It is obviously absurd to match the exclusion of girls from a temple with “untouchability”. The underlying basis of the exclusion in Sabarimala is something that goes far beyond, and permeates very layer of society: this is why he specifies that the thought of impurity justifies exclusion from “key social activities.” In other words, it’s not about exclusion from worship, but – once more – how that exclusion both reinforces and is reinforced by an existing and overarching set of discriminatory institutions and systems.

Recent Incident:

Even after many legislations and judgement provided in this regard, this practice is still continuing in our society on regular basis. Untouchability has been abolished by law but these laws are not effective on ground level.

A recent scenario regarding this has been held in Uttar Pradesh village were  a teen aged dalit boy has been shot dead after five day of worshipping in the local temple. After he had prayed, he was thrashed to the ground by the upper caste villagers and after few days he was shot dead by revolver at his home. The accused have been charged with murder and violation of the Scheduled Castes and Scheduled Tribes (Prevention of Atrocities) Act.[v]


The Constitution of India contains several provisions in its Chapter on Fundamental Rights that emphasize complete legal equality of its citizens irrespective of their religion and creed and prohibit any kind of religion-based discrimination between them.The Constitution of India, not only, abolished the untouchability and made it punishable, but has also given various rights to the depressed classes so as to remove discrimination to which they were subjected before the commencement of the Constitution. The Constitution thus extends full legal and civic equality to them.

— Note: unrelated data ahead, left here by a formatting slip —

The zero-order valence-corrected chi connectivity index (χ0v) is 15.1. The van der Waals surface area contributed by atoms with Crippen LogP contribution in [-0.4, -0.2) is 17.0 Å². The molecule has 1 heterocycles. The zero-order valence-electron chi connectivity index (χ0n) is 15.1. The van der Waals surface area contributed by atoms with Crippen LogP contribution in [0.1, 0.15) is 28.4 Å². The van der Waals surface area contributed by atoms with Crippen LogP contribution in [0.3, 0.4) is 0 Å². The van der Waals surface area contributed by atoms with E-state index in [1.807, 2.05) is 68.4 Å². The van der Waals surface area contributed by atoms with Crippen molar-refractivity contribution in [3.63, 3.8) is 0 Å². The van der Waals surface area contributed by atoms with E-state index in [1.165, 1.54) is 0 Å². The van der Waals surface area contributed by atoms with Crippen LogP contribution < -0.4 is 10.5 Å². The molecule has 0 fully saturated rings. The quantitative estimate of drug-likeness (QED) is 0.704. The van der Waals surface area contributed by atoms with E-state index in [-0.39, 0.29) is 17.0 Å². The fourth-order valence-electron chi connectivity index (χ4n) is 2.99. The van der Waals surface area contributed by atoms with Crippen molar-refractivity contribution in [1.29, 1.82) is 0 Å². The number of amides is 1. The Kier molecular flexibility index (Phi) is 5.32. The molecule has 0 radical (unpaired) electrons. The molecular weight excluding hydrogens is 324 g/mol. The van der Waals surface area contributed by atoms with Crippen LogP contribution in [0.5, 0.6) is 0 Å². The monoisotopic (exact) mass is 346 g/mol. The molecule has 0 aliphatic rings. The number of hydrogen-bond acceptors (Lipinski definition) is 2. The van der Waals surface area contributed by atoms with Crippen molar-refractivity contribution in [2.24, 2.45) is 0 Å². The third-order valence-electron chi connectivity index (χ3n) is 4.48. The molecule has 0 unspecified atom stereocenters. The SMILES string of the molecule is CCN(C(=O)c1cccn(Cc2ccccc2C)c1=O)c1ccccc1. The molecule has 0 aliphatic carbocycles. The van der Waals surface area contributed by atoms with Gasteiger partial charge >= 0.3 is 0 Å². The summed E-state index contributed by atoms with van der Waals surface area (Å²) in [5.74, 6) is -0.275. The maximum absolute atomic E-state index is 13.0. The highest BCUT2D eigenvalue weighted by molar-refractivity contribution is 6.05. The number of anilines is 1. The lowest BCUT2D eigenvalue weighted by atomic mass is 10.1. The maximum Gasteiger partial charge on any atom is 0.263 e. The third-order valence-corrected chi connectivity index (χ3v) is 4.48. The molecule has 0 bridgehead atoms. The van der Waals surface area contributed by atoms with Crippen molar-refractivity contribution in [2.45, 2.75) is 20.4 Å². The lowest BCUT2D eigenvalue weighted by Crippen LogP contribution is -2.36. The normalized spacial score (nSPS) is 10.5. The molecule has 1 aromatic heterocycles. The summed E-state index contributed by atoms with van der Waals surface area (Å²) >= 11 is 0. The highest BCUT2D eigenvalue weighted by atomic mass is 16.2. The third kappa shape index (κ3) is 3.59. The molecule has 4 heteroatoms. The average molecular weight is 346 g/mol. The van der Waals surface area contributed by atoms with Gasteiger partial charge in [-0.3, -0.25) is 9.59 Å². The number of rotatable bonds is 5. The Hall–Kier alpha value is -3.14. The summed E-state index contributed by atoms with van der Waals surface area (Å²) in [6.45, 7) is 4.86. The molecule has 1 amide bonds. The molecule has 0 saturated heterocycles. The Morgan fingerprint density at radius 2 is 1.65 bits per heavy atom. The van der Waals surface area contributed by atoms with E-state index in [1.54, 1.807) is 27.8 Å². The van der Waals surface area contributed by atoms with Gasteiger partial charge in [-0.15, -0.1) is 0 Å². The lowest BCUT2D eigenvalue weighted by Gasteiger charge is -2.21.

Ques. 1 Which article of the Constitution of India abolishes untouchability and forbids it’s practice in any from?

Answer: Article 17

Ques. 2 Which part of the Indian Constitution contains provisions related to untouchability and religion?

Answer: Part III

Ques. 3 When was Poona Pact signed?

Answer: September 24

Ques.4 What amendment was made to Untouchability Offences Act, 1955?

Answer: This amendment act was later named as Protection of Civil Rights Act, 1955

[i]AIR1958 SC255.

[ii] WRIT PETITION (CIVIL) NO. 373 OF 2006.

[iii] Cr. L. R. (1993) 72.

[iv]AIR1956 Mad541.